A portable or preliminary breath test device, commonly called a PBT, is a handheld machine that motorists are often asked to blow into on the side of the road. It is a screening device that is fraught with many pitfalls. Your Pennsylvania DUI attorney should know the dangers these devices pose when prosecutors use them to convince the Court you were impaired.
Handheld machines to do not have safeguards or maintenance procedures like desktop models. They are prone to a high error rate. These machines typically function by measuring a chemical reaction of alcohol in a fuel cell. These fuel cell alcohol detectors are highly susceptible to a variety of errors that can cause them to produce incorrect BAC results. Things such as mouth alcohol, contamination, interfering substances, the temperature of the machine, the outside air temperature, when you last consumed alcohol, medical conditions such as acid reflux, lack of observation period, and many other factors will affect the validity of the PBT test results.
Generally, the police may not testify that a PBT gave a specific alcohol reading. Instead, the police may testify that the PBT results indicated the presence of alcohol. Pennsylvania courts have ruled that PBT devices are scientifically unreliable beyond detecting the presence of alcohol. PBT results are never admissible at trial.
You are not required under Pennsylvania DUI law to blow into the PBT device when being investigated for a Pennsylvania DUI. Your refusal will not result in the suspension of your driver's license. The PBT is essentially another form of field sobriety testing. It can only be used to establish probable cause for your arrest.
What Is The Difference Between A Preliminary Breath Test (PBT) and The Evidential Breathalyzer Test At The Police Station?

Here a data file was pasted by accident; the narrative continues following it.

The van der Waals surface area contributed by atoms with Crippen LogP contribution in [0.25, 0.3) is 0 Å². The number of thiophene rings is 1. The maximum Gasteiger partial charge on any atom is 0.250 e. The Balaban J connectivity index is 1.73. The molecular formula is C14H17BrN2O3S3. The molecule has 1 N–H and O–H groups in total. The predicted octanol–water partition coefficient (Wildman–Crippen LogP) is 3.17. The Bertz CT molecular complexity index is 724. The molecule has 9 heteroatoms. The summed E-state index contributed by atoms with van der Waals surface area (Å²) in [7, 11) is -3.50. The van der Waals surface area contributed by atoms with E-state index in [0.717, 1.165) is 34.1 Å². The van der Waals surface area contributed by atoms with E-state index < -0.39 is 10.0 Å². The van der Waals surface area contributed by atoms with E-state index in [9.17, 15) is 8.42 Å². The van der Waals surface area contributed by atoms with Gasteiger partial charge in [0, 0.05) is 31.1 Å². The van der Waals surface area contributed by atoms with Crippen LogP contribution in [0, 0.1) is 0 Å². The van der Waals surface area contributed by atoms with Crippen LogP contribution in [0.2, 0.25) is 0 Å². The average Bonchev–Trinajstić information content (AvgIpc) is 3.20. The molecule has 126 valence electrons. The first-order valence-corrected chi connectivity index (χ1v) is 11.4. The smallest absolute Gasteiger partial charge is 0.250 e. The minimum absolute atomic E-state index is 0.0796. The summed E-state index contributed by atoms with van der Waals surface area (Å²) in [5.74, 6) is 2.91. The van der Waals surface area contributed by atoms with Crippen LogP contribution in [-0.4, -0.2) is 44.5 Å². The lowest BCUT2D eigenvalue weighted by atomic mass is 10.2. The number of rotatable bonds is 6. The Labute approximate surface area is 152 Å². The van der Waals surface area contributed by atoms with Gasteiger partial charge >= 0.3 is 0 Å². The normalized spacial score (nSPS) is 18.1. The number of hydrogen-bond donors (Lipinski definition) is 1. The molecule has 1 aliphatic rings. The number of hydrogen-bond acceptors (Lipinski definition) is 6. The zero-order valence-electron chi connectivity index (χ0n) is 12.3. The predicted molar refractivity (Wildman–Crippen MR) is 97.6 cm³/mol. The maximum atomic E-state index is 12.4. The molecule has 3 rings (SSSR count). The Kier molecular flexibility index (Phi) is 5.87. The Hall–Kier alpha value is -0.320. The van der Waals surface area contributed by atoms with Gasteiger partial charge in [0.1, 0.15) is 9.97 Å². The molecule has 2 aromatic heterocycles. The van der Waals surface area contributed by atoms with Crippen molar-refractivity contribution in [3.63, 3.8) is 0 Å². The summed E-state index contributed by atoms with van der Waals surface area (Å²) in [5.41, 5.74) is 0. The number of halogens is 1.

Both testing devices are subject to a high rate of error. An “evidential” breath test device is typically a larger desktop machine that is kept at the police station. The primary difference between a portable, handheld device and a desktop evidential system comes down to maintenance, trustworthiness, reliability, and software. As explained earlier, the PBT essentially has none of the safeguards in place like the evidential breath test device. While the PBT device is fuel cell driven (very slow), the newer desktop devices give readings while the subject is blowing into the device. One of the key differences is that desktop machines are set up to prevent mouth alcohol and other contaminants from getting into your system; no such protection is built into PBT devices.
Is The Preliminary Breath Test (PBT) Voluntary Or Mandatory In Pennsylvania?
Most police officers won't tell you: you don't have to blow into the PBT. It is strictly voluntary. There is no penalty for not blowing into the PBT at the request of a police officer.
What Happens If You Refuse The Preliminary Breath Test (PBT)?
Submitting to a PBT is purely voluntary. There are no penalties for refusing the PBT.
What Factors Can Influence The Reliability Of The PBT's Accuracy And Result?
As stated above, PBT devices are subject to high error rates because of the many things that can interfere with a portable device. Portable devices simply do not have the built-in protections like their desktop counterparts.
Is The Result Of The Preliminary Breath Test (PBT) Admissible In Court?
The results of portable breath test devices are usually admissible at preliminary hearings or pretrial hearings to show that the police had probable cause to arrest you for DUI. PBT results are not admissible at trial, or any guilt determining proceeding because the Pennsylvania Courts have ruled that PBT's are inherently unreliable.
At Mike Sherman Law, we see what other lawyers don't! We are passionate about providing an aggressive defense where we leave no stone unturned when helping our clients. We always investigate the science surrounding the evidence against our clients. Do you have questions? Call us immediately for a free strategy session.
For more information on Portable Breath Tests in Pennsylvania, a free initial consultation is your next best step. Get the information and legal answers you are seeking by calling former Pennsylvania State Police attorney Mike Sherman today at (412) 471-5000 .
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